Comedian Louis C. K. does this marvelous bit where he berates consumers about how spoiled they are about technology today. How folks have come to take for granted what a mere decade ago would have been called ‘science fiction.’ How, he says, “Everything is amazing right now and nobody’s happy.” Or satisfied.

Mr. C.K. tells the story about someone making a mobile call who pushes the phone’s “call” button and becomes immediately impatient about how long it takes to get connected. Louis screams, “Give it a second, it’s going to space! Can you give it a second to go to space?”

It’s a great example of what has happened to consumer expectations and how consumers really evaluate brands. Over the past 15 years customer expectations have increased by about 24% in virtually all categories. More so in technology areas. Consumers aren’t always able to rationally articulate needs, desires, or real expectations in the category. Nor are they able to assess brand on a purely rational basis. They just aren’t. So assessments like those about tech brands can be misleading or inaccurate.
It’s one of the reasons that we rely on loyalty and engagement assessments rather than satisfaction measures. There’s lots of satisfaction measures out there, but they all suffer from the same limitations: to be reflective of the real marketplace you need to measure the degree of consonance – or alternatively, the gap – between expectations and performance. Satisfaction metrics usually don’t measure expectations the way real loyalty measures do because it’s difficult to translate real, emotional consumer expectations to a 1-to-7 scale. So we do it by fusing emotional and rational aspects of the category via a psychological questionnaire (with a test/re-test reliability of 0.93, used in 35 countries in B2B and B2C categories) that tells us how consumers are going to behave. It’s particularly accurate for technology brands.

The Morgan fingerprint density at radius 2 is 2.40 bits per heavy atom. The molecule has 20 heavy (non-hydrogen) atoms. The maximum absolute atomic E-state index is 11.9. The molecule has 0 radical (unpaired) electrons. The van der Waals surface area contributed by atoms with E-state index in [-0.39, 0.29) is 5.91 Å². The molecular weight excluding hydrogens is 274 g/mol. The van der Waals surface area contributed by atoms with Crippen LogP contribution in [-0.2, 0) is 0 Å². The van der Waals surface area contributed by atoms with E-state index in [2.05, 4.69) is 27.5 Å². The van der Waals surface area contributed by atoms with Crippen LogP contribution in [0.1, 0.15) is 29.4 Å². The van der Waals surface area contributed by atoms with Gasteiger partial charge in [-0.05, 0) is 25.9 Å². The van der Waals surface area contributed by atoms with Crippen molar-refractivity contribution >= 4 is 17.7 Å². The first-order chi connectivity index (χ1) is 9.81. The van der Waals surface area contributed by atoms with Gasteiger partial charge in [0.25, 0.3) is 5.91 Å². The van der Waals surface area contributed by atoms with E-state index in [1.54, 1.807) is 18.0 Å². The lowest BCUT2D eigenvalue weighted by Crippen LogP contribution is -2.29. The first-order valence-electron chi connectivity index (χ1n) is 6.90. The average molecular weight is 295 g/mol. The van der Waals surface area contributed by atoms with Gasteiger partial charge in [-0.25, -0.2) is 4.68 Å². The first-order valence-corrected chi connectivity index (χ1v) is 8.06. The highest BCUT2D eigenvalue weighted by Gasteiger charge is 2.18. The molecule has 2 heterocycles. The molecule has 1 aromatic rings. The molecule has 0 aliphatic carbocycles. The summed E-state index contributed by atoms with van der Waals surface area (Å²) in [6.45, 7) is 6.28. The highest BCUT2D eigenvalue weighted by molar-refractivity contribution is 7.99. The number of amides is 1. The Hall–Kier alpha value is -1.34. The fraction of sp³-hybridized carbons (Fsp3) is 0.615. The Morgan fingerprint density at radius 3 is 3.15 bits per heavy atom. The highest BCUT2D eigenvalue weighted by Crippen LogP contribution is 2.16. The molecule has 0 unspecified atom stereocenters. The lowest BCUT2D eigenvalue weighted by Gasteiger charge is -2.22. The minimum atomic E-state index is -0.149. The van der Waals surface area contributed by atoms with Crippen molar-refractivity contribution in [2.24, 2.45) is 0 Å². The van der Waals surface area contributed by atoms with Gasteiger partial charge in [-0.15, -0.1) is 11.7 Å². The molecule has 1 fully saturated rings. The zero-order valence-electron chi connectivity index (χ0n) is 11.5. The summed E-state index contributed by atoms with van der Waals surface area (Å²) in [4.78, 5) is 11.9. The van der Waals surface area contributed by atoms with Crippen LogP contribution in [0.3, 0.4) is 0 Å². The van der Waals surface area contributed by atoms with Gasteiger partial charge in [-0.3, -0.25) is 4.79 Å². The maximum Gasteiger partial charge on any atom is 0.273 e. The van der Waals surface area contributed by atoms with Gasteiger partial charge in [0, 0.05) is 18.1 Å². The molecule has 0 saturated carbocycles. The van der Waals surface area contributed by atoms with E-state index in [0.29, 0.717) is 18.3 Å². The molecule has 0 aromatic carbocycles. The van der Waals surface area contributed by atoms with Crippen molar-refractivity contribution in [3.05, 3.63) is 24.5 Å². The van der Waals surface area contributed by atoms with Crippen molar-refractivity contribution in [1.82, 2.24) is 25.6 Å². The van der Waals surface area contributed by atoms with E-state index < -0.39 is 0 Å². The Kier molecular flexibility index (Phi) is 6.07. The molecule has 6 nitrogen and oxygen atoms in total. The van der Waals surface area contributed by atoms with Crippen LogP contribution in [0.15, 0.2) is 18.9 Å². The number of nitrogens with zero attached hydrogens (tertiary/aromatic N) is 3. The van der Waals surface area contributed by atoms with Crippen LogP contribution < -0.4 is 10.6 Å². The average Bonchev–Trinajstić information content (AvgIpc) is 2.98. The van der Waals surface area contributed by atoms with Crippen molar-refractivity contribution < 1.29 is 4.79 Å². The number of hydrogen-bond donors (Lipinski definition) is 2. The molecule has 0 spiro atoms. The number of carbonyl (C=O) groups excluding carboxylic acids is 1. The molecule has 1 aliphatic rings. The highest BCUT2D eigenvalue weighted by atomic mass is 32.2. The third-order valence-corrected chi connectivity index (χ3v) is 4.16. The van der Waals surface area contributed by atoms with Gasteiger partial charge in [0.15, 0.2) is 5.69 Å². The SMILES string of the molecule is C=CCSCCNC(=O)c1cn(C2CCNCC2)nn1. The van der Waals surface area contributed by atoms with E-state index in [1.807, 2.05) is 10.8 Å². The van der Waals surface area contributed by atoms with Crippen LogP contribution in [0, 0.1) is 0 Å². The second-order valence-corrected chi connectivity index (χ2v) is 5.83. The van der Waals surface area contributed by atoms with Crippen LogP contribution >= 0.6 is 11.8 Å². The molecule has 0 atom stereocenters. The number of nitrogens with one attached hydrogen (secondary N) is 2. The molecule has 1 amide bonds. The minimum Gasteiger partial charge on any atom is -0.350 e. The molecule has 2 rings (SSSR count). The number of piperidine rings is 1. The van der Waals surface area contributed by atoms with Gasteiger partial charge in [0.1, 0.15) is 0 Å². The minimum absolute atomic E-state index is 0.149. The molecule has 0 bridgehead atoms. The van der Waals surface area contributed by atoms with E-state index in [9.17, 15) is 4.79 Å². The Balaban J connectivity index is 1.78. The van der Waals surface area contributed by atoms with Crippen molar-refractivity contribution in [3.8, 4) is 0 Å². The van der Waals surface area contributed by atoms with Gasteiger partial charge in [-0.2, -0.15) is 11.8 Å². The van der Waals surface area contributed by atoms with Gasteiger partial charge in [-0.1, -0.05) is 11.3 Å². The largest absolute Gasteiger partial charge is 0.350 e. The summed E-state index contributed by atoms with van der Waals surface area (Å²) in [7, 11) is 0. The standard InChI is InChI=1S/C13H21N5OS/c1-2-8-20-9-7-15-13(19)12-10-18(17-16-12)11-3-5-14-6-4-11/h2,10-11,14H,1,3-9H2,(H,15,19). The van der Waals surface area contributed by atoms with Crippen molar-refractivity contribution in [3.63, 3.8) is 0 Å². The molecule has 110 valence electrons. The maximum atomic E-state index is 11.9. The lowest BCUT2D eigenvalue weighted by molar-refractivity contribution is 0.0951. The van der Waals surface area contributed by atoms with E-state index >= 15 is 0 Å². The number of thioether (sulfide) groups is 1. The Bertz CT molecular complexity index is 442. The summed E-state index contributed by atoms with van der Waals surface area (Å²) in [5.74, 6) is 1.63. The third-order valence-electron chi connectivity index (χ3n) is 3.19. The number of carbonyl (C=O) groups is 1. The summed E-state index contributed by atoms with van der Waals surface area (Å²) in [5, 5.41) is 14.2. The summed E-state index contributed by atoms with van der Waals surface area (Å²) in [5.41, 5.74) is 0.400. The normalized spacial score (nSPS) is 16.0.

Following Louis C.K.’s lead, we decided to take another look at how the major US wireless carriers – the guys who have to send the signals to space – ranked in this year’s Customer Loyalty Engagement Index. Our metrics are from nearly 50,000 actual brand customers, 18 to 65 years of age, drawn from the 9 US census regions. Big numbers and real customers who reflect the general US population. Not some group opinion that can’t be generalized to wireless customers at large. Anyway, here’s what consumers from all over the United States thought about wireless carriers and how they rated for loyalty:

  1. ATT Wireless
  2. Verizon Wireless
  3. Sprint PCS
  4. T-Mobile

The really wonderful thing about loyalty and engagement assessments is that they correlate very, very, very highly with consumer behavior, which is the true marketplace acid test. Or jackacid test, depending upon which metric you pay attention to.